In his 1983 book, "Writing History and Making Policy: The Cold War, Vietnam, and Revisionism," Richard Melanson wrote this:
" . . . history and policy rarely stand in isolation from one another, and both private and official recollections of the past help to determine attitudes toward the present and plans for the future."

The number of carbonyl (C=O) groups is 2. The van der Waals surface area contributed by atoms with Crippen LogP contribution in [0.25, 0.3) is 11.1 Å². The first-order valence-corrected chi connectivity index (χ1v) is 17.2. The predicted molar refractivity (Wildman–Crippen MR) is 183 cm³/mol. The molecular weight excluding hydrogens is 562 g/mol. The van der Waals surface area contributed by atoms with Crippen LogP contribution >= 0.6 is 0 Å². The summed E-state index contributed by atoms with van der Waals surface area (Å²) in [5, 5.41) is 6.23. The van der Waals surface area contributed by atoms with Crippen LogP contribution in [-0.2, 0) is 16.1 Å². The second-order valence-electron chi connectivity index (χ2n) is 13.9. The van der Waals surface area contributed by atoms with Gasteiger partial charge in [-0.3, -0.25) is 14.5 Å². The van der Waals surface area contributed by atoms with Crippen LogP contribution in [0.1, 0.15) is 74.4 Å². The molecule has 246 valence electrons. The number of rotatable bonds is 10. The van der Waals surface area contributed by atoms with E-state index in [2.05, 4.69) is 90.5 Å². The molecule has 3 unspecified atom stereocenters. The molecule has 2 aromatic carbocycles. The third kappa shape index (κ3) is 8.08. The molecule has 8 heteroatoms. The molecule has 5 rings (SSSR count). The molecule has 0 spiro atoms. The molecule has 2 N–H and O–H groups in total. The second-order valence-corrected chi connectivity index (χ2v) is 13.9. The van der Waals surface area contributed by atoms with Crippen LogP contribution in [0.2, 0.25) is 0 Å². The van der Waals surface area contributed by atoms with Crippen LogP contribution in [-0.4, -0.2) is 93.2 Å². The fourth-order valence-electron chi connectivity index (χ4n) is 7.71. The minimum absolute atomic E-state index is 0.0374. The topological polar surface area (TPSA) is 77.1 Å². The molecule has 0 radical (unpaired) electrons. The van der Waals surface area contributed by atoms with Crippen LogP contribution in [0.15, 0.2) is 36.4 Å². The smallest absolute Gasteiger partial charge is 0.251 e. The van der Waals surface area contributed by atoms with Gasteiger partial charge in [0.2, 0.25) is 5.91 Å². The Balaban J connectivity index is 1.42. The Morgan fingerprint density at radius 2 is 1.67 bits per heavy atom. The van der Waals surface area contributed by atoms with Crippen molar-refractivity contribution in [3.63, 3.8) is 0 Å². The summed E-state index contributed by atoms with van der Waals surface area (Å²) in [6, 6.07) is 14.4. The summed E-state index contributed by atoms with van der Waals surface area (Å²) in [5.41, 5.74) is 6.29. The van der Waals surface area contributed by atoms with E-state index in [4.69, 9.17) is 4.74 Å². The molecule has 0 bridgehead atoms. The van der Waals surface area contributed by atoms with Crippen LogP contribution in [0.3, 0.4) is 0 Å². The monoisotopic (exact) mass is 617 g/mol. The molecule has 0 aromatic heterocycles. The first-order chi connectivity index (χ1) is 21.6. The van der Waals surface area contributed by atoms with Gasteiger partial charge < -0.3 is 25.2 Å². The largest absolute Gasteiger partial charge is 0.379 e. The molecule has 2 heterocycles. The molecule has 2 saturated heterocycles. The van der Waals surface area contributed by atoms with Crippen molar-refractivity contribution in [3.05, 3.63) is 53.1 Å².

We have a current fascinating example of that in the Obama administration as they contemplate what to do next in Afghanistan. This piece from Frank Rich beautifully describes how an interpretation of Vietnam by Gordon Goldstein ("Lessons in Disaster") is having an effect on the Obama team. As I read the Rich op-ed it was brought home to me again just how pervasive the memory of Vietnam is among those in power and, perhaps, by the general population. Who says that history is a dead subject? As Faulkner said, "The past isn't dead, it isn't even past."